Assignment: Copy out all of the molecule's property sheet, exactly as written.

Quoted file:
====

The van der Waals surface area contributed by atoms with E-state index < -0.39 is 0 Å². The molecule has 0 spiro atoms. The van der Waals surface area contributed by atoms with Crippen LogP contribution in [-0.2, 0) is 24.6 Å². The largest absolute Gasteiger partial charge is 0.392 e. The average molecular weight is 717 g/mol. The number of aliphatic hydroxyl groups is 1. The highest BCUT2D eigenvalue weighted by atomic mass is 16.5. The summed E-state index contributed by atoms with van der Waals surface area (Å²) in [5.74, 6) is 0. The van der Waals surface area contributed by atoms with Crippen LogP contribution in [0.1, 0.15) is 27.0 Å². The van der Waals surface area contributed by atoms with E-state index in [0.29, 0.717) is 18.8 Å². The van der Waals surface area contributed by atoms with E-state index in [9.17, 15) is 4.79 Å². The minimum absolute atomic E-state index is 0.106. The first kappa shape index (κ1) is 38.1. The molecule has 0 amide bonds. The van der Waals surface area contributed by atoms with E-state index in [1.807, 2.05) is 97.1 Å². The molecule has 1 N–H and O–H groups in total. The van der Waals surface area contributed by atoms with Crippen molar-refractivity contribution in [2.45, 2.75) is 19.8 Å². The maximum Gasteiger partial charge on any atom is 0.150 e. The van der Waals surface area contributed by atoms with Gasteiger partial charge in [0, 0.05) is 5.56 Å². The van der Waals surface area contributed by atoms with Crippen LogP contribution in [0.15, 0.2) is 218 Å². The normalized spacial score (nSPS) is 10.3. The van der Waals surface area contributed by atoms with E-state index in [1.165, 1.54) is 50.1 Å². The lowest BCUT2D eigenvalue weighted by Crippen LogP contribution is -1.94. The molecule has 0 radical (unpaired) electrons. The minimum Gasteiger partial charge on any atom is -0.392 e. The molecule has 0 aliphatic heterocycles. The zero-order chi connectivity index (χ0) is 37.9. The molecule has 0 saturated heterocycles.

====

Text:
The van der Waals surface area contributed by atoms with E-state index < -0.39 is 0 Å². The molecule has 0 spiro atoms. The van der Waals surface area contributed by atoms with Crippen LogP contribution in [-0.2, 0) is 24.6 Å². The largest absolute Gasteiger partial charge is 0.392 e. The average molecular weight is 717 g/mol. The number of aliphatic hydroxyl groups is 1. The highest BCUT2D eigenvalue weighted by atomic mass is 16.5. The summed E-state index contributed by atoms with van der Waals surface area (Å²) in [5.74, 6) is 0. The van der Waals surface area contributed by atoms with Crippen LogP contribution in [0.1, 0.15) is 27.0 Å². The van der Waals surface area contributed by atoms with E-state index in [0.29, 0.717) is 18.8 Å². The van der Waals surface area contributed by atoms with E-state index in [9.17, 15) is 4.79 Å². The minimum absolute atomic E-state index is 0.106. The first kappa shape index (κ1) is 38.1. The molecule has 0 amide bonds. The van der Waals surface area contributed by atoms with E-state index in [1.807, 2.05) is 97.1 Å². The molecule has 1 N–H and O–H groups in total. The van der Waals surface area contributed by atoms with Crippen molar-refractivity contribution in [2.45, 2.75) is 19.8 Å². The maximum Gasteiger partial charge on any atom is 0.150 e. The van der Waals surface area contributed by atoms with Gasteiger partial charge in [0, 0.05) is 5.56 Å². The van der Waals surface area contributed by atoms with Crippen LogP contribution in [0.15, 0.2) is 218 Å². The normalized spacial score (nSPS) is 10.3. The van der Waals surface area contributed by atoms with E-state index in [1.165, 1.54) is 50.1 Å². The lowest BCUT2D eigenvalue weighted by Crippen LogP contribution is -1.94. The molecule has 0 radical (unpaired) electrons. The minimum Gasteiger partial charge on any atom is -0.392 e. The molecule has 0 aliphatic heterocycles. The zero-order chi connectivity index (χ0) is 37.9. The molecule has 0 saturated heterocycles.